One day, says I -

"About how old might you be, Sandy?"

"Seventy-two."

"I judged so. How long you been in heaven?"

"Twenty-seven years, come Christmas."

"How old was you when you come up?"

"Why, seventy-two, of course."

"You can't mean it!"

"Why can't I mean it?"

"Because, if you was seventy-two then, you are naturally ninety- nine now."

"No, but I ain't. I stay the same age I was when I come."

"Well," says I, "come to think, there's something just here that I want to ask about. Down below, I always had an idea that in heaven we would all be young, and bright, and spry."

"Well, you can be young if you want to. You've only got to wish."

"Well, then, why didn't you wish?"

"I did. They all do. You'll try it, some day, like enough; but you'll get tired of the change pretty soon."

"Why?"

"Well, I'll tell you. Now you've always been a sailor; did you ever try some other business?"

"Yes, I tried keeping grocery, once, up in the mines; but I couldn't stand it; it was too dull - no stir, no storm, no life about it; it was like being part dead and part alive, both at the same time. I wanted to be one thing or t'other. I shut up shop pretty quick and went to sea."

"That's it. Grocery people like it, but you couldn't. You see you wasn't used to it. Well, I wasn't used to being young, and I couldn't seem to take any interest in it. I was strong, and handsome, and had curly hair, - yes, and wings, too! - gay wings like a butterfly. I went to picnics and dances and parties with the fellows, and tried to carry on and talk nonsense with the girls, but it wasn't any use; I couldn't take to it - fact is, it was an awful bore. What I wanted was early to bed and early to rise, and something to DO; and when my work was done, I wanted to sit quiet, and smoke and think - not tear around with a parcel of giddy young kids. You can't think what I suffered whilst I was young."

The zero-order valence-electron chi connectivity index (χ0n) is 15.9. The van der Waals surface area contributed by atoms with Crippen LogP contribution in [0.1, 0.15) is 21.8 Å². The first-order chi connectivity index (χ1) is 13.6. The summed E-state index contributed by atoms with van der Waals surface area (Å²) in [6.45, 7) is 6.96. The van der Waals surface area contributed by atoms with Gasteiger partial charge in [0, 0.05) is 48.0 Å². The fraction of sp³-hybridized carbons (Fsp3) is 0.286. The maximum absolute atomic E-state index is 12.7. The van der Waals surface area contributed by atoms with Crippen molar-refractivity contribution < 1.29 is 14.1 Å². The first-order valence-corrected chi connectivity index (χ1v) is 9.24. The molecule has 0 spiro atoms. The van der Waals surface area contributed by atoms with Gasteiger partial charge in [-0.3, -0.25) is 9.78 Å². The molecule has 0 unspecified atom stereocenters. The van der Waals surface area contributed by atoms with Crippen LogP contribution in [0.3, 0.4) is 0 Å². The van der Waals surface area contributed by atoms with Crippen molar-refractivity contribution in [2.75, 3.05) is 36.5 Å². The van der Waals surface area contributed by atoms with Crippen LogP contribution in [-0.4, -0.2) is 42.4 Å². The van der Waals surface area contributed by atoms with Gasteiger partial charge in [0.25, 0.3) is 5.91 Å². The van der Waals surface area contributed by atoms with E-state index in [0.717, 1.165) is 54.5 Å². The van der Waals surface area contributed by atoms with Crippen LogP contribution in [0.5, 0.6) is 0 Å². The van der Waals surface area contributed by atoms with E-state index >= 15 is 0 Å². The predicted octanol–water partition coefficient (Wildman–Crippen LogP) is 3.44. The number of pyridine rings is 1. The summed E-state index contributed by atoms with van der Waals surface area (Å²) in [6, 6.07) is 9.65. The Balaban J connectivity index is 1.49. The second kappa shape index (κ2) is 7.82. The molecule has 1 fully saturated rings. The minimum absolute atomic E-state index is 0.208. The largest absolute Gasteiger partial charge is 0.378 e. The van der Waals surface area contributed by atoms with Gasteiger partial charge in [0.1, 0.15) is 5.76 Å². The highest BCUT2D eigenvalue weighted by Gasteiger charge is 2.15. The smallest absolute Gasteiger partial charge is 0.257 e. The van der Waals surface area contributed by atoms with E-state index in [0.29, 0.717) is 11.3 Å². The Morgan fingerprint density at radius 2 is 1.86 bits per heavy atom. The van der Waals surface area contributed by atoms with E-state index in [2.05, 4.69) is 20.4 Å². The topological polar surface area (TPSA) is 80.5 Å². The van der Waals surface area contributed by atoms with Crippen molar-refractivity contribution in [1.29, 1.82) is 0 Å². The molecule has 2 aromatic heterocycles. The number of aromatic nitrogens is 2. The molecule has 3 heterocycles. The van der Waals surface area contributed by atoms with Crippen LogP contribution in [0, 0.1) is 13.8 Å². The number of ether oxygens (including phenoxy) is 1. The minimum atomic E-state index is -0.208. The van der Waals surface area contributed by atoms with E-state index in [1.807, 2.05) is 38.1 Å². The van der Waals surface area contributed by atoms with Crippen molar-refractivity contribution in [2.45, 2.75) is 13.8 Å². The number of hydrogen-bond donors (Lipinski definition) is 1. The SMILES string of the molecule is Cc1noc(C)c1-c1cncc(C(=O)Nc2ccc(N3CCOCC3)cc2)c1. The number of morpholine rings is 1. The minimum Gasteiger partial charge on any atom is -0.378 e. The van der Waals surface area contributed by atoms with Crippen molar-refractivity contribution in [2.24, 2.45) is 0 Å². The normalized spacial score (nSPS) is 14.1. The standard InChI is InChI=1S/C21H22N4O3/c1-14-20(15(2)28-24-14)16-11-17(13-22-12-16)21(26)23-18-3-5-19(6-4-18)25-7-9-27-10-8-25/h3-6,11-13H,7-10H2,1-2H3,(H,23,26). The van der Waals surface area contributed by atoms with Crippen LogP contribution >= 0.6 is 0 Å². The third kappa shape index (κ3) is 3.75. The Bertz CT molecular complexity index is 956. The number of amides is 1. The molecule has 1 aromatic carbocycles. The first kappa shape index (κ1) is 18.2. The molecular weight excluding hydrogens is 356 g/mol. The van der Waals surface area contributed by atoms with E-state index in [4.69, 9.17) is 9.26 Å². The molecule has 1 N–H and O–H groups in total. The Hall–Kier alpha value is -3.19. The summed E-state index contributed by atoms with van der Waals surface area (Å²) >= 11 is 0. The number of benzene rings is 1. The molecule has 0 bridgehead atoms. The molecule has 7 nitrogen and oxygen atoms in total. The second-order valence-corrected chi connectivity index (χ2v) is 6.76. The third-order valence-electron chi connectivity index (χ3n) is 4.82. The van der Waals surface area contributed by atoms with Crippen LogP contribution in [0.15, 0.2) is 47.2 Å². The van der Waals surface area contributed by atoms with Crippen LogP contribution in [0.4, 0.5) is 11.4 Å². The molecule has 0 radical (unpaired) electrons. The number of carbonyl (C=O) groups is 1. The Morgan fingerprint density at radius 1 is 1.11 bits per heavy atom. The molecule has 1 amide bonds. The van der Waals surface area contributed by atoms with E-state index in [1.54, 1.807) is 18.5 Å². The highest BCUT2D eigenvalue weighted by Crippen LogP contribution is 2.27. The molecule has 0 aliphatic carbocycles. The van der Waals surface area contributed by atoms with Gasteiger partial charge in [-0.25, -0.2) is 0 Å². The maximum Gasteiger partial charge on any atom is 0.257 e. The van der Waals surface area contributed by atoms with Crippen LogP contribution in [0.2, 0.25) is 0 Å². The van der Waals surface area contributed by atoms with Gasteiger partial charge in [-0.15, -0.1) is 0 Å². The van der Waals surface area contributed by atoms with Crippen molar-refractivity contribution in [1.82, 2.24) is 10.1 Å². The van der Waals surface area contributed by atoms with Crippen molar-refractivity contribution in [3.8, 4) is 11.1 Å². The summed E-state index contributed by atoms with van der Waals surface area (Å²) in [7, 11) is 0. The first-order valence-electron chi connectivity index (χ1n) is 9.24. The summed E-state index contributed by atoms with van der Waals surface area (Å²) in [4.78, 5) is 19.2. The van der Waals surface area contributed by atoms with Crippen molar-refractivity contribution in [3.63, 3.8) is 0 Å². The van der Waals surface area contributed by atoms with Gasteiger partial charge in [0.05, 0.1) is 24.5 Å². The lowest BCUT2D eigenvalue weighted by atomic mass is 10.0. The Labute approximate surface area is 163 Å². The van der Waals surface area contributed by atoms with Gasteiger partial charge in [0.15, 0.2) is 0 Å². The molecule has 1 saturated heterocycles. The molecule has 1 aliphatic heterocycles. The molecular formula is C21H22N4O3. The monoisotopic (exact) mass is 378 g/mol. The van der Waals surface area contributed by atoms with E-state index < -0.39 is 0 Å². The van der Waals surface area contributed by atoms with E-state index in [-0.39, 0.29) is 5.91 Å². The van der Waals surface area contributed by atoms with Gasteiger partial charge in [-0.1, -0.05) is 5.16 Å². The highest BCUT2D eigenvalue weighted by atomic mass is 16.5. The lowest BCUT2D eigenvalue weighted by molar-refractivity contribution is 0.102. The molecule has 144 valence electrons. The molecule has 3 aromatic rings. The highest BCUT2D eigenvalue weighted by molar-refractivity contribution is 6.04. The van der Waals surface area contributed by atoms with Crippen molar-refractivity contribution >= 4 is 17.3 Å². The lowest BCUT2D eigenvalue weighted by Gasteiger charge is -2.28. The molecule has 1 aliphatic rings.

"How long was you young?"

"Only two weeks. That was plenty for me. Laws, I was so lonesome! You see, I was full of the knowledge and experience of seventy-two years; the deepest subject those young folks could strike was only A-B-C to me. And to hear them argue - oh, my! it would have been funny, if it hadn't been so pitiful. Well, I was so hungry for the ways and the sober talk I was used to, that I tried to ring in with the old people, but they wouldn't have it. They considered me a conceited young upstart, and gave me the cold shoulder. Two weeks was a-plenty for me. I was glad to get back my bald head again, and my pipe, and my old drowsy reflections in the shade of a rock or a tree."

"Well," says I, "do you mean to say you're going to stand still at seventy-two, forever?"

"I don't know, and I ain't particular. But I ain't going to drop back to twenty-five any more - I know that, mighty well. I know a sight more than I did twenty-seven years ago, and I enjoy learning, all the time, but I don't seem to get any older. That is, bodily - my mind gets older, and stronger, and better seasoned, and more satisfactory."

Says I, "If a man comes here at ninety, don't he ever set himself back?"

"Of course he does. He sets himself back to fourteen; tries it a couple of hours, and feels like a fool; sets himself forward to twenty; it ain't much improvement; tries thirty, fifty, eighty, and finally ninety - finds he is more at home and comfortable at the same old figure he is used to than any other way. Or, if his mind begun to fail him on earth at eighty, that's where he finally sticks up here. He sticks at the place where his mind was last at its best, for there's where his enjoyment is best, and his ways most set and established."

"Does a chap of twenty-five stay always twenty-five, and look it?"

"If he is a fool, yes. But if he is bright, and ambitious and industrious, the knowledge he gains and the experiences he has, change his ways and thoughts and likings, and make him find his best pleasure in the company of people above that age; so he allows his body to take on that look of as many added years as he needs to make him comfortable and proper in that sort of society; he lets his body go on taking the look of age, according as he progresses, and by and by he will be bald and wrinkled outside, and wise and deep within."

"Babies the same?"

"Babies the same.

Extract from Captain Stormfield's Visit to Heaven Page 09

Mark Twain

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